The strategies we teach are really real-world solutions that are actually working in dentistry today. We don’t teach theory, or things that should work. We are teaching dentists what to do differently to get the results they are looking for.

JA: Is TTI working with small groups? Can you shed some light on the challenges a small dental group may have as they go from two to three or five offices?

WB: That is a really great question, and truthfully one that is difficult to answer in a few short paragraphs! We actually have a two-day course designed around helping dentists and small groups expand successfully to multiple locations. It really takes every minute of that time too, to teach our 16-step process.

A few quick suggestions though, are that there needs to be a solid management team in place. This is incredibly challenging, because the management team need to have the time, energy and skills for overseeing multiple locations.  Doing this at a high level when they are not actually IN the location is a critical issue. 

Another common challenge is aggregating all the information and statistics to a central place. Having accurate data and having the ability to provide timely, meaningful reporting is another challenge.

Gaining alignment between multiple dentists and hygienists on clinical care issues is also a considerable challenge.

We have helped dentists move fairly quickly from one location to three, or from 10 locations to 15 with the 16-step process we teach. We help small dentists, and sometimes quite large organizations create systems for growth whether in one location, or 50. This really is one of our unique abilities, we handle multiple locations at a very high level because of our direct personal experiences.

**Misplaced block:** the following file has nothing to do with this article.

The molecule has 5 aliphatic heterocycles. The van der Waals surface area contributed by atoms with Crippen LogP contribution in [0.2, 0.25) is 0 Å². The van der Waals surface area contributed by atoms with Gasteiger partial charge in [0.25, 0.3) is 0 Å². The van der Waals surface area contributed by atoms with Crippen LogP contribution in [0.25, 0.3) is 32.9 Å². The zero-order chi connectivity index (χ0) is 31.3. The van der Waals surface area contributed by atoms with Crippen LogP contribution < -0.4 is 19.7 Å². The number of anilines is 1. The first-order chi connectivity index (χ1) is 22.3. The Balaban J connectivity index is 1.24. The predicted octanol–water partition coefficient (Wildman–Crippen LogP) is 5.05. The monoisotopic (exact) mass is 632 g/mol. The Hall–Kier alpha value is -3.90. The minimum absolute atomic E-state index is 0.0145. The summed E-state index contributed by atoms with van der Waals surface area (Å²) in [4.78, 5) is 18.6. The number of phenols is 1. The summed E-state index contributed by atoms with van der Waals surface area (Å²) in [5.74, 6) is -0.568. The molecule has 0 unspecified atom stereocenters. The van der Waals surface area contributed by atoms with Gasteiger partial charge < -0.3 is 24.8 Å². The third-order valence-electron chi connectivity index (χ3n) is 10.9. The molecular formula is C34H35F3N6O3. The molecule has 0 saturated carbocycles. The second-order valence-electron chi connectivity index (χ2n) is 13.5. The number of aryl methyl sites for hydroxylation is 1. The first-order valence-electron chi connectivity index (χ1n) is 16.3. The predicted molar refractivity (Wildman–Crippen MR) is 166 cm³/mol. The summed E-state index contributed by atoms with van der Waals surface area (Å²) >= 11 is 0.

About Wendy Briggs

Wendy Briggs is the president of The Team Training Institute, an International practice management organization. For more than 15 years Wendy has helped thousands of dentists take control of their practice and uncover millions of dollars of unseen/untapped revenue by serving their patients at a higher level. In addition to her managerial expertise, Wendy has been a hygienist for more than 20 years and has one of the most highly regarded hygiene/perio programs in the industry. Dental Service Organizations and privately owned practices soar when they adopt her protocol. 

About Jack Abrams

Jack joined the dental community in 1992 and quickly established himself with his consultative selling style and operational expertise. For the past decade Jack has consulted several dental companies and group practices on operational efficiency and branding. Jack’s clinical and marketing background provides him with the tools to help these clients penetrate new markets and direct resources for optimal results and gains in market share. Jack is big on branding, reputational marketing and social media. He is well-networked with dozens of industry leaders, lecturers and practice management consultants. He works closely with the Dental Business Forum, Bronx County Dental Society (Big Apple Dental Meeting) and the Ninth District Dental Association providing leadership and resources for unique events and educational programs. In 2013, Jack became a founding member of OCC (Oral Cancer cause) and IDOLS (International Dental Oncology Leaders). In addition to these cancer foundations, Jack is working with the Henry Schein Dental Exclusives team to promote advanced oral cancer screening as a preventive measure for all dental facilities worldwide. For over twenty years Jack has authored The Abrams Report and Everything Dental Blog. Jack’s blogs are read by several thousands of dental professionals every month. He prides himself on monthly communications that inspire, educate and motivate people to excel in their personal lives and in business.

Related Videos
Greater New York Dental Meeting 2023 – Interview with Aaidil Zaman of Wall Street Alliance Group
Greater New York Dental Meeting 2023 – Interview with Crystal Spring, RDH, BS, LAP
Dental Product Insights: Keeping Up With Patient Communication Expectations – Part 1: Communication Technology
Mastermind - Episode 31 - Retaining Dental Staff
Mastermind - Episode 30 - Tackling Today's Tough Challenges
Mastermind - Episode 29 - Addressing Racial Disparities in Hiring at Dental Practices
Mastermind - Episode 27 - Ethical Dilemmas in the Dental Practice
Mastermind - Episode 26 - Let's Talk Money
2023 Chicago Dental Society Midwinter Meeting, Interview with Dr Lauren McDonough, VP, Practice Owner Development at Aspen Dental
Mastermind - Episode 25 - Building a Strong Dental Team
© 2024 MJH Life Sciences

All rights reserved.